PIKAChU is a dependency-light cheminformatics kit implemented entirely in Python. With only matplotlib as dependency and an extensive readme, wiki, tutorials, and example scripts on its GitHub page, PIKAChU is easy to run and install, and suitable for integration into bioinformatics and cheminformatics pipelines. Below, we will first assess PIKAChU’s ability to correctly interpret SMILES, draw structures accurately and readably, detect and visualize substructures, and perform ECFP fingerprinting. We also measured PIKAChU’s SMILES reading and structure drawing speed. Next, we demonstrate how PIKAChU can be used to implement and visualise reactions. Finally, we compare PIKAChU to the state-of-the-art cheminformatics kits/chemical drawing libraries RDKit, ChemDraw and SmilesDrawer.

SMILES reading and writing

We assessed PIKAChU’s ability to parse and generate correct SMILES syntax by comparing the SMILES it converts to SMILES generated by RDKit, a well-established cheminformatics package. As PIKAChU was created with natural product chemistry in mind, which typically involves large and heavily cyclised molecules the function of which depends heavily on stereochemistry, we performed our validation with the NP Atlas database. This database contains 32,552 manually curated natural product structures and their corresponding isomeric SMILES strings. PIKAChU failed to convert 1 SMILES from NP Atlas (~ 0.003%) to structure graphs, which was an erroneous SMILES describing a nitrogen atom with a valency of 5, which is impossible considering that nitrogen only has four electron orbitals available for bonding in its valence shell. This SMILES attempted to describe a nitro group, which PIKAChU tolerates even for valency 5 nitrogens. However, this representation of a nitro group was unconventional and incorrect, with two superfluous hydrogen atoms attached to the nitrogen. This demonstrates how the detailed graph-based, object-oriented encoding of chemical structures down to the electron level in PIKACHU intrinsically ensures that all structures that are loaded are chemically valid. Of the remaining 32,551 SMILES-to-structure-graph-to-SMILES conversions, only one yielded a SMILES string that described different chemistry than the original: three carbon-13 atoms were interpreted as carbon-12 (Additional file 2: Table S1, third row). As PIKAChU does not yet support isotopic differentiation, this is not unexpected.

Additionally, we manually assessed the correctness of 22 SMILES-to-graph conversions by reading in and subsequently drawing the SMILES in PIKAChU. We chose the SMILES such that a variety of syntax representations and chemistries were represented, including rings, aromatic systems, charge, stereocentres and bond stereochemistry. Some SMILES describe the same structures but use a different syntax. PIKAChU handled all SMILES correctly, accurately detecting and visualising all aforementioned chemical properties (Fig. 3).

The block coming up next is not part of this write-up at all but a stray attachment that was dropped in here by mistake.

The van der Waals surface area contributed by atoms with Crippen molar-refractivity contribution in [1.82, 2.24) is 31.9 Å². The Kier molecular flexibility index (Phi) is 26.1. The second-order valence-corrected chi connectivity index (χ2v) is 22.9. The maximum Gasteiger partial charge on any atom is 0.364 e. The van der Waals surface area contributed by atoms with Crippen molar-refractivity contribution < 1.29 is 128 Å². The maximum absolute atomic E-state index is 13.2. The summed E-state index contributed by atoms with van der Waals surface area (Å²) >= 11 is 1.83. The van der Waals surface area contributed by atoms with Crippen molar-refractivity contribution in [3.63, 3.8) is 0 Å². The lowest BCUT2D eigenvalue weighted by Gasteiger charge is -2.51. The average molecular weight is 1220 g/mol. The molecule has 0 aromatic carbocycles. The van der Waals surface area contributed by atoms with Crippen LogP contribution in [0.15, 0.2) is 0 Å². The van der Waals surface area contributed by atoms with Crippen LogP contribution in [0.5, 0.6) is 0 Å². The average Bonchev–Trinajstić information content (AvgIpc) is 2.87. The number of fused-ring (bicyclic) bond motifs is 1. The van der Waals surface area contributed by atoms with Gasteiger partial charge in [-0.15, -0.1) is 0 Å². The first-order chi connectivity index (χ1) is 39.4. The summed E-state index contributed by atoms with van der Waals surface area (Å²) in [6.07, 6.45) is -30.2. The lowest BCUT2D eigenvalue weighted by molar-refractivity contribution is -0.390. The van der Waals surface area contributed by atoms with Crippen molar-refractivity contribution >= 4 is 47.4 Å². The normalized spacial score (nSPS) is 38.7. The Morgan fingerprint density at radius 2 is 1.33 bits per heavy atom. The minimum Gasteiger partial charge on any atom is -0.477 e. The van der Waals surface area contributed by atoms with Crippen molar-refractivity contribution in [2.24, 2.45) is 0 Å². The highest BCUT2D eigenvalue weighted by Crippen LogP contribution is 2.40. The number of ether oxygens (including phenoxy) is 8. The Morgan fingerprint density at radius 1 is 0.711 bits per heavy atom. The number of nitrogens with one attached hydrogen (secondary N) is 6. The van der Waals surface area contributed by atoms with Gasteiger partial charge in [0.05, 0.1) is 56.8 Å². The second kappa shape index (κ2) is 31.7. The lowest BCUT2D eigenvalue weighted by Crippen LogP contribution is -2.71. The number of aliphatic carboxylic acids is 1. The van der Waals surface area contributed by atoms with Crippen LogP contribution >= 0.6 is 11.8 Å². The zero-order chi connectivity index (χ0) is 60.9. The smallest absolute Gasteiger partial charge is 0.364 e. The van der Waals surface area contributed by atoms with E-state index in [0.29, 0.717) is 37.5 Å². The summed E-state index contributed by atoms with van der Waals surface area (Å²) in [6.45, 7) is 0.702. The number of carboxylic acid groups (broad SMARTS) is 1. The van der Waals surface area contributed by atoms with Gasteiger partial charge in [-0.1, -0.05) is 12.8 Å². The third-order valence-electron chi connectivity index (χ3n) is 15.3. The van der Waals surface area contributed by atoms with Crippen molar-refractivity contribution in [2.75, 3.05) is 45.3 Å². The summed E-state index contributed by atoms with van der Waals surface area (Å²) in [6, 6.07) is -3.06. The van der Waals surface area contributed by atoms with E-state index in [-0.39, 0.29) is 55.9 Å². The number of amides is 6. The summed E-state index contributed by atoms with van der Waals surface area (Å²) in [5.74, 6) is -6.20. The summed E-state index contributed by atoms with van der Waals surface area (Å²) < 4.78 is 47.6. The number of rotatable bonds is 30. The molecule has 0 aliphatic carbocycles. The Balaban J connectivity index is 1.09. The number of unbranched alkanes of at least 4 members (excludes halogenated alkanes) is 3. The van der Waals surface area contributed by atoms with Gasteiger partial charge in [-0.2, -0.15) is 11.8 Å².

Fig. 3
figure 3

Assessment of PIKAChU's SMILES reader. Structures were drawn from the SMILES written beneath the molecule depictions. All 22 structures were correctly drawn.

PIKAChU is not suitable for reading in molecules with a high number of recursive cycles, such as buckminsterfullerene. As PIKAChU detects all possible cycles within a molecule to determine aromaticity of cyclic systems, this step takes so long to compute that the program appears to get ‘stuck’. However, there exist only a handful of examples of such molecules, none of which have any real practical biological or chemical relevance.

Structure visualisation

Another key feature of PIKAChU is molecular visualisation from SMILES. PIKAChU’s drawing software relies on similar logic to that of SmilesDrawer, a JavaScript SMILES drawing library. In our software, we added a few improvements: we fixed cis–trans stereochemistry detection (Additional file 2: Fig. S3), included an extra overlap resolution step (Fig. 2B), and implemented an improved version for finding the smallest subset of smallest rings, a key step in correctly depicting cycles. There is always a bit of debate regarding the visualisation of molecular macrocycles. Many organic chemists opt for a ‘honeycomb’ architecture, as employed by ChemDraw and CDK, to better represent the 3D architecture of a molecule, hinting at long-distance interactions that may take place within the compound (Additional file 2: Fig. S4B). However, this representation does not instantly draw the eye to sites of cyclisation, a drawback for natural product biologists and bioinformaticians who are often interested in the biosynthetic steps involved in a compound’s assembly. As PIKAChU was created with natural product chemistry in mind, we chose to use a polygon representation for macrocycles, which clearly shows cyclisation sites (Additional file 2: Fig. S4A).

While PIKAChU always detects and interprets aromaticity internally, it currently only supports drawing structures in a kekulised format.